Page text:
In Part 1 we examined some of the destructive effects vibration may have on our experience of audio equipment. Part 2 will begin to listen to some products that claim to ameliorate these problems
Turntables exist to transform energy from electrical to mechanical and then to electrical energy in order to derive an electrical analogue of the mechanical groove wiggles that are a mechanical analogue of the original acoustic signal recorded.
Sounds complicated? It gets worse. The pick-up cartridge is merely a little electrical generator being driven by the turntable motor, so the quality of that drive affects every aspect of the cartridge output. Conventional wisdom used to suggest that if the motor spins at the correct speed reasonably constantly all would be well and measurable wow (slow variations below the audio bandwidth) & flutter (rapid variations near or within the audio bandwidth) would be minimal and any residual effects could be smoothed with a big heavy flywheel called the platter. If the motor vibrates (and it will because nothing is perfect), conventional wisdom suggested that this will raise the playback noise floor (motor rumble) and various systems of belts and springs have been employed to minimise these effects.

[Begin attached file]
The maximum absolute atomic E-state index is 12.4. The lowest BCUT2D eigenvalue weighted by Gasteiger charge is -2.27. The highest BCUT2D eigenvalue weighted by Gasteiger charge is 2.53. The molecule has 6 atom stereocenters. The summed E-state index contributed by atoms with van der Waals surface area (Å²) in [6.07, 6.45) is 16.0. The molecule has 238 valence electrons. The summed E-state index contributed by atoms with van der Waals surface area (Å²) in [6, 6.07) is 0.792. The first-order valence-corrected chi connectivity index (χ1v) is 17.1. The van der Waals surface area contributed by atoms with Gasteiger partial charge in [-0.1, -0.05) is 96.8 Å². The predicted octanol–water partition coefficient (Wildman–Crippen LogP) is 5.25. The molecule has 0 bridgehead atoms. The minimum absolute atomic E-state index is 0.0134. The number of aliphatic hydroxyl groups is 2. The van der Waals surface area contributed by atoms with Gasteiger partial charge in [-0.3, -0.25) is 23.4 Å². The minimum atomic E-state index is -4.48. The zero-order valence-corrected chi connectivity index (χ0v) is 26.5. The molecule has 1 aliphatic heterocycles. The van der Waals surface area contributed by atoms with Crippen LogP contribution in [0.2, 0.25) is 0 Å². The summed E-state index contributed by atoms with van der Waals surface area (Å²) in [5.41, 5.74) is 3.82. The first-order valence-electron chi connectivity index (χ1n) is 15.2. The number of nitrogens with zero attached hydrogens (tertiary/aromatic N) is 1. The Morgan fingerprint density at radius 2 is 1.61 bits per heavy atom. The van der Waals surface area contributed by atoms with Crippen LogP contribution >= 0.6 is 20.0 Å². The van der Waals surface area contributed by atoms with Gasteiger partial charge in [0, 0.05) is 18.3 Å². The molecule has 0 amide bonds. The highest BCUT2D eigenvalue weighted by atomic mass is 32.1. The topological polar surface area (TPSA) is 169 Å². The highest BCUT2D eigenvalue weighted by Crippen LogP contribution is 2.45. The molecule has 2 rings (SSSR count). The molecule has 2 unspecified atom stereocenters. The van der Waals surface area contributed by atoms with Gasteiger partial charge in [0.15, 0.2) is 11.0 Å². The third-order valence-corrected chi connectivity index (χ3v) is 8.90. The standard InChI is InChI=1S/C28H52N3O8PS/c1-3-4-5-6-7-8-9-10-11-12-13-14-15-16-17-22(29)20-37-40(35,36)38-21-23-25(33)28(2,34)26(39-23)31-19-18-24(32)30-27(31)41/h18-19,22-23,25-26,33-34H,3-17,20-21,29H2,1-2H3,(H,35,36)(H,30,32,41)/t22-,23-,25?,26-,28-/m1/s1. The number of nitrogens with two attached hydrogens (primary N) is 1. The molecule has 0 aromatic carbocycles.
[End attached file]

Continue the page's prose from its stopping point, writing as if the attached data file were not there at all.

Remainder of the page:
Effectively, the groove wiggles merely modulate the energy from the turntable motor, pushing the stylus around in a plane perpendicular to the line of the groove motion at the stylus tip. This mechanical energy is converted into electrical energy by the pick-up, and this electrical energy is used to modulate the power of the amplifier.
Then the whole thing is chucked into a noisy environment (the listening room) where it is excited by mechanical vibration through the structure of the room, principally from the speaker output and acoustic energy through the air, again from the loudspeakers.
The little wiggles in the vinyl surface can be just microns across. Drag a human hair along the side of your stylus with the system volume setting at a typical playback level. You are hearing the stylus transcribing the roughness of the surface of hair, that's how sensitive the cartridge has to be to tiny surface textures. With the amount of energy, airborne & structural, in the room this sensitive little device needs all the help available to keep that spurious vibration away from its task of following the groove wiggles.